1d. Compare the similarities and differences, recognizing the similarities even though the situations are different.

[10 min]

Stress that it is important to recognize that someone's reaction to a situation of verbal assault may be similar to someone's reaction to a rape. When providing support it is important not to negate a reaction by saying, "Well, that isn't so serious, it could have been worse".

1e. Distribute Handout 7, "Common Reactions to Assault.. Point out the similarities.

[10 min]

1f. Explain that regardless of the problem, people need to talk to someone who can understand and help them sort out feelings, problems, and options.

Discuss the idea that just because someone wants to be of help doesn't mean they are helpful -- it takes more than just talking.

Peer Counseling

2a. Ask what comes to mind when you mention peer counseling. Take some responses make sure that participants understand the difference between peer counseling and therapy. They will not be doing therapy; they are equals and helpers but not trained therapists.

[5 min]

2b. Explain that peer counseling is a way of helping a friend, by using specific skills and techniques. It is not a mutual gripe session and it is not a time to tell your story.

2c. Peer counseling operates from the premise that the person seeking help has answers to their own problem, they just need to talk to someone who can help them discover those answers.

[10 min]

It uses techniques which help the person state the problem; clarify their feelings; identify what they think about the problem; look at their options; decide on some plan of action.

Components of a Helping Relationship

TRAINERS' NOTE: If you are not experienced with this material, enlist the assistance of someone who is. There are suggested articles to read as background materials; use them to draw out the following discussion points.

3a. Ask the group to explain the characteristics of a helping relationship.

[5 min]

- positive regard
- respect
- trust
- warmth and caring (not "taking care of")
- absence of judgement

3b. There is more to a helping relationship than just these components. There is a process which makes it easier for the one being helped to solve his/her problem.

The Awareness Wheel

4a. Use the awareness wheel (handout 8) as a process for structuring and helping the helpee. (Put information on flipchart and use in discussing the awareness wheel. )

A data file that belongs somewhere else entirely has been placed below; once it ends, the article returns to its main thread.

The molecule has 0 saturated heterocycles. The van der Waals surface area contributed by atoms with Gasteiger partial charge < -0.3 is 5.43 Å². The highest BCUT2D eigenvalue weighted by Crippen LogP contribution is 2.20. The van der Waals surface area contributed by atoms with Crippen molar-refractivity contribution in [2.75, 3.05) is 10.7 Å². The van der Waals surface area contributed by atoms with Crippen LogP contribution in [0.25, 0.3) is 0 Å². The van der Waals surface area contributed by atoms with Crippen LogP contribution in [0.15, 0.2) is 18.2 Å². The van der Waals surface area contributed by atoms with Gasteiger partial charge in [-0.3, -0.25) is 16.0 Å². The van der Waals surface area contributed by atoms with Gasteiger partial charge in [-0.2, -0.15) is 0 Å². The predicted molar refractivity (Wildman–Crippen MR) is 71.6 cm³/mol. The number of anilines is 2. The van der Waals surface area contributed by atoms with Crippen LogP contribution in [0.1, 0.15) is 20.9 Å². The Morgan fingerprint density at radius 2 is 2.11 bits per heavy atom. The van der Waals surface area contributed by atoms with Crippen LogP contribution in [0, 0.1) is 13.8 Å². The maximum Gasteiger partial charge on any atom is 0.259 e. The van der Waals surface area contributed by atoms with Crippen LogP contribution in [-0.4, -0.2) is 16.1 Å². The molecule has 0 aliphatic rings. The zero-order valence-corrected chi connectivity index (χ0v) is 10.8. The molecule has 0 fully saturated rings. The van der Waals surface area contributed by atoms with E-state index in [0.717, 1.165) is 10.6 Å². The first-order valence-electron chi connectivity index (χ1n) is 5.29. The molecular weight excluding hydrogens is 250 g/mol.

TRAINERS' NOTE: The awareness wheel is a communication tool which shows complete communication; it is useful in demonstrating a problem-solving process. If you are not familiar with this tool or for other reasons wish to, you can use another problem-solving tool with which you are familiar. The purpose is to help someone through the complete cycle, looking at what the situation is (SENSING), what they think about the situation (THINKING), what they feel about it (FEELINGS), their intentions for the situation or what they would ideally want (WANTINGS), and finally what they plan to do (DOINGS).

4b. Stress that although they are helping someone through this process they are:

[5 min]

- not to lead them to a predecided conclusion - a person must reach his/her own conclusions.
- not to rush someone through the cycle each person should progress at his/her own pace. Some people have the tendency to jump to a plan of action without going through the other steps. They should be encouraged to complete all the steps

4c. Distribute handout 8. Ask for any questions.

Skills for Helping

5a. Explain that there are skills both verbal and non-verbal which one uses to help another person.

5b. Conduct a brief demonstration of one helping relationship in which the helper is anything but helpful. You (the trainer) should play the helper.

[5 min]

TRAINERS' NOTE: Things to do in this demonstration are: show body language which communicates disinterest, distracting mannerisms, tone of voice which is impatient, inattentive eye contact. Show verbal behavior which interrupts the helpee, negates the helpee's feelings and situation, gives quick advice, adds your own irrelevant story.

5b. Ask the participants to identify what you did verbally and non-verbally to detract from the helping relationship.

[5 min]

5c. Conduct another demonstration, but this time demonstrate all of the correct behaviors.

[5 min]

Sample Behaviors
Affirmative head nod
Facial expressions of interest/concern
Spontaneous eye contact
Physical contact
Leaning toward someone
I see, tell me more"
"I'd like to hear about it.
What do you think?.
Have you thought about.... "
How are you feeling about it now?.

5d. Summarize by mentioning things to avoid:

[5 min]






Topping their story



Practice in Peer Counseling

[30-40 min]

6a. Explain that these skills are developed; they don't come over night. Ask participants to divide into groups of three a helper, a helpee, and an observer.

6b. Distribute handout 9, "Helping Skills, and explain that each person will be playing all three positions during this practice time. When they are helping they should try to remember the behaviors discussed. When they are observing they should note what behaviors are displayed and provide suggestions and criticism of their helping behaviors.